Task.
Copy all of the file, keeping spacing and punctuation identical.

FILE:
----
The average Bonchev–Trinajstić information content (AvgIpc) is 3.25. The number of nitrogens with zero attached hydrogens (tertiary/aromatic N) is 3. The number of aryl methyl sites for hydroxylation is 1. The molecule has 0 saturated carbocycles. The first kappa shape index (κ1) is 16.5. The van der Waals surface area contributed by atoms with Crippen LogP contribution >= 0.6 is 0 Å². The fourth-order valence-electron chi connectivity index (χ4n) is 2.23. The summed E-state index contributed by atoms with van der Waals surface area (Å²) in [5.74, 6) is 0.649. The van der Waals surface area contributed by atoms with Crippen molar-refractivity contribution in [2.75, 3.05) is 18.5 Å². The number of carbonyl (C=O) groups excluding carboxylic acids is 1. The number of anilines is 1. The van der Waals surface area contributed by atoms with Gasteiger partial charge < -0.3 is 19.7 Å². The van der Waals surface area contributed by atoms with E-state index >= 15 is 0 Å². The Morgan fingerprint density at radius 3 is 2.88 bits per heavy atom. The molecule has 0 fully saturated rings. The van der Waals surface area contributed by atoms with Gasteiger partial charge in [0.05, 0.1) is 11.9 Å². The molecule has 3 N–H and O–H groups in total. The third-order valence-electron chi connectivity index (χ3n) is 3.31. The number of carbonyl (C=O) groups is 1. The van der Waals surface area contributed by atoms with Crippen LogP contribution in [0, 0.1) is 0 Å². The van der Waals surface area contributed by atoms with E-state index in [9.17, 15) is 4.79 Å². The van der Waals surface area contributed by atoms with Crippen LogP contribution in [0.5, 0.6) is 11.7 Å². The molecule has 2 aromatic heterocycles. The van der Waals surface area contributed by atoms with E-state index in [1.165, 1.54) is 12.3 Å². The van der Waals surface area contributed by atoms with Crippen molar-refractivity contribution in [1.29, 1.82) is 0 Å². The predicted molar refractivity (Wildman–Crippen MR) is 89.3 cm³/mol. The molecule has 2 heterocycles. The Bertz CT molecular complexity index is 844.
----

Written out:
The average Bonchev–Trinajstić information content (AvgIpc) is 3.25. The number of nitrogens with zero attached hydrogens (tertiary/aromatic N) is 3. The number of aryl methyl sites for hydroxylation is 1. The molecule has 0 saturated carbocycles. The first kappa shape index (κ1) is 16.5. The van der Waals surface area contributed by atoms with Crippen LogP contribution >= 0.6 is 0 Å². The fourth-order valence-electron chi connectivity index (χ4n) is 2.23. The summed E-state index contributed by atoms with van der Waals surface area (Å²) in [5.74, 6) is 0.649. The van der Waals surface area contributed by atoms with Crippen molar-refractivity contribution in [2.75, 3.05) is 18.5 Å². The number of carbonyl (C=O) groups excluding carboxylic acids is 1. The number of anilines is 1. The van der Waals surface area contributed by atoms with Gasteiger partial charge < -0.3 is 19.7 Å². The van der Waals surface area contributed by atoms with E-state index >= 15 is 0 Å². The Morgan fingerprint density at radius 3 is 2.88 bits per heavy atom. The molecule has 0 fully saturated rings. The van der Waals surface area contributed by atoms with Gasteiger partial charge in [0.05, 0.1) is 11.9 Å². The molecule has 3 N–H and O–H groups in total. The third-order valence-electron chi connectivity index (χ3n) is 3.31. The number of carbonyl (C=O) groups is 1. The van der Waals surface area contributed by atoms with Crippen LogP contribution in [0, 0.1) is 0 Å². The van der Waals surface area contributed by atoms with E-state index in [9.17, 15) is 4.79 Å². The van der Waals surface area contributed by atoms with Crippen LogP contribution in [0.5, 0.6) is 11.7 Å². The molecule has 2 aromatic heterocycles. The van der Waals surface area contributed by atoms with E-state index in [1.165, 1.54) is 12.3 Å². The van der Waals surface area contributed by atoms with Crippen molar-refractivity contribution in [1.29, 1.82) is 0 Å². The predicted molar refractivity (Wildman–Crippen MR) is 89.3 cm³/mol. The molecule has 2 heterocycles. The Bertz CT molecular complexity index is 844.